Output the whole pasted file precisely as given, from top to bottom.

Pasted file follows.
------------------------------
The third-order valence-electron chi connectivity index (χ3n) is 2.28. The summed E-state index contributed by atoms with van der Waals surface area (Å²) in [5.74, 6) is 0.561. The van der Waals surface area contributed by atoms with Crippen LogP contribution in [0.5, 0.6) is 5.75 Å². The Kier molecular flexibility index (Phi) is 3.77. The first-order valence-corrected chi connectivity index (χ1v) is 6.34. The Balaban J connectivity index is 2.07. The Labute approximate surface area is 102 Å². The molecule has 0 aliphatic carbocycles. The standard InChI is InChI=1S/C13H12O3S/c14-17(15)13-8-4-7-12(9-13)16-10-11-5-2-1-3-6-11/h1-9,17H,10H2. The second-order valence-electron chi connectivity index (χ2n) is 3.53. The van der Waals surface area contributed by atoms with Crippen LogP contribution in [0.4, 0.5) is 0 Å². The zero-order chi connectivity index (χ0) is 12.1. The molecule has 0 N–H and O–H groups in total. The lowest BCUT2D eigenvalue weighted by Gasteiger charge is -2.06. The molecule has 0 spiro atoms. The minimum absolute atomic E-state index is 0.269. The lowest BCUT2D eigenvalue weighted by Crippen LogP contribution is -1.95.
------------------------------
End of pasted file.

The third-order valence-electron chi connectivity index (χ3n) is 2.28. The summed E-state index contributed by atoms with van der Waals surface area (Å²) in [5.74, 6) is 0.561. The van der Waals surface area contributed by atoms with Crippen LogP contribution in [0.5, 0.6) is 5.75 Å². The Kier molecular flexibility index (Phi) is 3.77. The first-order valence-corrected chi connectivity index (χ1v) is 6.34. The Balaban J connectivity index is 2.07. The Labute approximate surface area is 102 Å². The molecule has 0 aliphatic carbocycles. The standard InChI is InChI=1S/C13H12O3S/c14-17(15)13-8-4-7-12(9-13)16-10-11-5-2-1-3-6-11/h1-9,17H,10H2. The second-order valence-electron chi connectivity index (χ2n) is 3.53. The van der Waals surface area contributed by atoms with Crippen LogP contribution in [0.4, 0.5) is 0 Å². The zero-order chi connectivity index (χ0) is 12.1. The molecule has 0 N–H and O–H groups in total. The lowest BCUT2D eigenvalue weighted by Gasteiger charge is -2.06. The molecule has 0 spiro atoms. The minimum absolute atomic E-state index is 0.269. The lowest BCUT2D eigenvalue weighted by Crippen LogP contribution is -1.95.